A Flagstaff police officer issues a citation to a homeless man for camping… (Josh Biggs, Arizona Daily…)
FLAGSTAFF, Ariz. — Matt Evans realized Flagstaff's efforts to criminalize panhandling had reached new heights when a police officer intercepted him as he attempted to hand a $10 bill to a homeless family in a supermarket parking lot.
"These people are breaking the law," Evans said the officer told him. She said that giving the money would be akin to facilitating a crime.
Stunned, the 34-year-old PhD candidate looked again at the homeless couple with two young children in tow.
"I have every right to give anyone I want money," Evans told the officer. He handed the cash to the family and drove away with his wife, 3-year-old son and their groceries.
Police never cited Evans. However, Flagstaff officers have arrested an estimated 135 people over the course of a year on suspicion of loitering to beg. In some cases, they've been jailed.
Evans' story and the arrests sparked a lawsuit in June by the American Civil Liberties Union of Arizona against the city of Flagstaff, accusing municipal leaders of unconstitutionally driving beggars off the streets and criminalizing peaceful panhandling in public places. Flagstaff is enforcing a state statute that forbids panhandling in public places.
Although Arizona mirrors a national trend of municipalities and states creating or invoking laws to deter panhandling and control movements of the homeless, enforcement in the Grand Canyon State has been exceptionally aggressive, said Heather Maria Johnson, civil rights director at the National Law Center on Homelessness & Poverty, based in Washington.
"I think this is an example of extreme enforcement," she said. It's more common for law enforcement officials to give out a citation for begging or panhandling. Arrest and incarceration happen but are rare, she added.
Kimberly Ott, assistant to Flagstaff's city manager for communications, said city officials would not comment on homelessness and panhandling because of pending litigation.
"The lawsuit will be reviewed by our city attorney, our police chief and our City Council at which time direction will be given toward a response to the court of jurisdiction," Ott said in a prepared statement.
Flagstaff is a tourist hub, with boutiques, restaurants and university students. However, tension peaks during this time of year. The homeless population swells in the summer when transients from southern Arizona looking to escape the sweltering desert seek higher and cooler temperatures north.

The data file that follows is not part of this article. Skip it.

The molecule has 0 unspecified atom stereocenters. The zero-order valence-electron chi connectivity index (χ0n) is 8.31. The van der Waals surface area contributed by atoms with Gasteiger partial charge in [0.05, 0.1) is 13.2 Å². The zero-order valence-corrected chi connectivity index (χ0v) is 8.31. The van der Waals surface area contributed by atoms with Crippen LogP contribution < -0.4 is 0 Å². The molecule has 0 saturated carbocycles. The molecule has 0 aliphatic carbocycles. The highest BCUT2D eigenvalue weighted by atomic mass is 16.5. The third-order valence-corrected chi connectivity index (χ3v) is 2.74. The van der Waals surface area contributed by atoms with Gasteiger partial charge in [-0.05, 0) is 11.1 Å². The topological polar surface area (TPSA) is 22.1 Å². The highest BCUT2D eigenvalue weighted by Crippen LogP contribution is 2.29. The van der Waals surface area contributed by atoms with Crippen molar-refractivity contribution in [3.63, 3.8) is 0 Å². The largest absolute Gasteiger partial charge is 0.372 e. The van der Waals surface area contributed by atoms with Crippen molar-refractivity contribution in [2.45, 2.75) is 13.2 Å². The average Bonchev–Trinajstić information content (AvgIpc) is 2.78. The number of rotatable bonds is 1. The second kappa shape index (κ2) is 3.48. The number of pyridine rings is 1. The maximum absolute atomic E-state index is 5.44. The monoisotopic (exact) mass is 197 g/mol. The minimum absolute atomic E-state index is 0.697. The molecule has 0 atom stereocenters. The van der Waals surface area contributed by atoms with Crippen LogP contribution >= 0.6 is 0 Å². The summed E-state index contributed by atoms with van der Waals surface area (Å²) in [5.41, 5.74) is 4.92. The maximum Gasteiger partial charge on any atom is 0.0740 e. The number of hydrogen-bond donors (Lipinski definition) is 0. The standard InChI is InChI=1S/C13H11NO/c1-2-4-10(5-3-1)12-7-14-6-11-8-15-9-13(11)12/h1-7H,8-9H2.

On a recent Saturday, John Duncan sat on a park bench at Heritage Square in the heart of Flagstaff, watching tourists mill around. Duncan normally spends winter in Phoenix. Every summer for the last eight years he's made the seasonal trek to Flagstaff. The 51-year-old, who became homeless after his wife left him and his mother died, normally sleeps in the woods to avoid trouble with police.
"It's extremely hard. They really make it hard for you," Duncan said. "If we pass out here at 12:01 a.m. and the park closes, you're going to jail. They don't even ask you questions. They just take you to jail."
Same goes with holding a sign asking for money, he said. Duncan said he knows better than to do that.
Some states have passed similar statutes against begging. Others have invoked old and dormant laws, said Mik Jordahl, a Flagstaff attorney who is serving as co-counsel in the ACLU lawsuit.
Although courts throughout the country have found that laws against aggressive panhandling and harassment are constitutional, they've ruled that peaceful begging is protected by the Constitution and cannot be outlawed by states and municipalities, Jordahl said.
About 30 miles southwest of Flagstaff is Sedona, known as a progressive enclave of spiritual healing that draws in tourists from around the world. The red rocks and New Age spirituality also attract transients from across the nation, said Eliza Louden of Catholic Charities, who runs a program to help people transition out of homelessness.
Louden said that she had never heard of transients being arrested in Sedona for panhandling, but that many don't stay very long. Instead, authorities there direct them to her center in Cottonwood.
"You don't want to be in Sedona as a transient. There are no services in Sedona," she said.
But the road to Cottonwood is a 19-mile stretch of highway. Some transients are lucky enough to score a ride. A few end up walking the whole way — arriving at Louden's shelter dangerously parched and tired, she said.
Becky O'Banion, owner of an arts and crafts store in downtown Sedona for more than 20 years, said the homeless population there is "invisible."
She said there are restrictions against busking in Sedona, which she thinks is fair given the expensive overhead she has to pay to operate her shop. Some people who she suspects were transients have visited her shop from time to time, to escape winter cold or summer heat. She doesn't mind much, unless they start begging in her store.
Dave Egan, a cashier at a cowboy wares shop in Sedona, takes issue with how the city treats its transients. About a decade ago there was a large transient population, but slowly they left, said Egan, who has lived in the area since 1997.
"It's illegal to be homeless here," said Egan, half jokingly. "They don't want to acknowledge the problem."
Moving the visibility of homelessness away from downtown areas is common in some cities but not the solution, said Johnson of the National Law Center on Homelessness & Poverty. To criminalize panhandling and other acts associated with homelessness is counterproductive and ends up perpetuating the problem, she said.
"They are just moving homeless people off the streets as opposed to addressing the underlying cause of homelessness," she said.